Summary

FDA Public Notification of Emerging Postmarket Medical Device Signals

Author:

Monitoring and Reporting Working Group

FDA has issued final guidance describing CDRH’s policy for notifying the public about medical device “emerging signals.”  This guidance describes the factors CDRH intends to consider in deciding whether to notify the public about emerging signals related to devices and the processes and timelines it intends to follow in issuing and updating the notification.

This guidance is only applicable to marketed products that meet the statutory definition of a device regulated by CDRH, regardless of regulatory classification; however, it does not apply to investigational devices under FDA’s Investigational Device Exemptions (IDE) regulations, 21 CFR Part 812.

The guidance now outlines CDRH’s process for evaluating signals that support a new causal association or a new aspect of a known association between a medical device and an adverse event or set of adverse events.  This process is described in detail in Section IV of the guidance, but will typically include the following elements:

  1. collection of available information from multiple sources
  2. interaction with the impacted medical device company or companies
  3. review by a multidisciplinary team of subject matter experts
  4. other stakeholder engagement

There have been a number of significant changes in this final guidance from the previous draft version.  Some of these key changes are highlighted below:

  • The definition of an emerging signal has been revised from the draft version of this guidance.  For the purposes of the final guidance, an emerging signal is “new information about a marketed medical device: (1) that supports a new causal association or a new aspect of a known association between a device and an adverse event or set of adverse events, and (2) for which the Agency has conducted an initial evaluation and determined that the information has the potential to impact patient management decisions and/or the know benefit/risk profile of the device.”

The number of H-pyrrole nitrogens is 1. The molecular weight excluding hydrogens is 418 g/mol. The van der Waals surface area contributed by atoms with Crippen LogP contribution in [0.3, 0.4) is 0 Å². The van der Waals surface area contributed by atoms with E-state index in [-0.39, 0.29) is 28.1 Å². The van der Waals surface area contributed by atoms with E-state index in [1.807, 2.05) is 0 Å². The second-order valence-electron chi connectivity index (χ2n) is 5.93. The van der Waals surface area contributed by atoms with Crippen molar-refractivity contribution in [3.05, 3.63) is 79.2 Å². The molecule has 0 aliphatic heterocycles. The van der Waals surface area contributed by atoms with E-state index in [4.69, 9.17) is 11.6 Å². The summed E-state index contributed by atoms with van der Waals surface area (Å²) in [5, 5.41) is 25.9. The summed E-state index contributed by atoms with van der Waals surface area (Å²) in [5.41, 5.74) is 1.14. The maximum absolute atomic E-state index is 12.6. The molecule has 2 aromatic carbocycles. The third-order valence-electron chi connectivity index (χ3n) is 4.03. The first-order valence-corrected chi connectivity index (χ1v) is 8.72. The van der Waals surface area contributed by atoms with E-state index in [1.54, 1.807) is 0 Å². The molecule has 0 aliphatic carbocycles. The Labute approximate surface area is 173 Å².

• Section IV, “Signals and Signal Management”, is a new section that has been added to the final guidance.  Within this section, CDRH notes that following identification of a signal, a CDRH signal management team of multi-disciplinary subject matter and regulatory experts is convened.  As a more complete understanding of the signal develops, this signal management team, with managerial input and oversight, will identify public health and/or regulatory actions to mitigate the identified risks (if any).  This team was not discussed anywhere in the original draft guidance.
  • The final guidance now states that in addition to interacting with an impacted company or companies during the signal management process, FDA will inform these firms shortly before issuing a public notification, “unless time does not permit because of the risk of patient harm or it is not feasible, e.g., CDRH is not able to reach all manufacturers.”  The original draft guidance was silent to any communication between FDA and the impacted company(ies).
  • There have been a number of changes in Section V, “Considerations for Determining When FDA should Issue a Public Notification About an Emerging Signal”.  This section now states that the assessment process for evaluating and notifying the public about emerging signals “focuses on benefits and risks whose existence and characteristics are supported by scientific evidence”, not on hypothetical benefits and risks.  Additionally, there have been a number of additional/revised factors that have been added to the list of factors FDA can consider in the emerging signal evaluation/notification process.  Some of these additional/revised factors that have been added to this list include:
    • likelihood (probability) of the harmful event(s)
    • magnitude of the benefit (e.g., the degree to which a given condition, symptom or function is improved and whether the device provides life-sustaining or life-saving benefits)
    • extent of patient exposure (e.g., how broadly is the device used, the duration of exposure, including whether the device is intended to be permanently implanted)
    • potential for patients to not receive treatments they should even in light of the new information
  • The final guidance states that updates to the public notification should be posted to the FDA website at least twice per year, or more often as necessary and appropriate (e.g., following receipt of new substantive information), until the signal evaluation is completed and the public is notified of the agency’s conclusions.  This text is very similar to the text that was included in the draft guidance, but the clarifying text in parenthesis was added to the final guidance.

Click here to read the original FDA publication.

This guidance is effective as of December 14, 2016.

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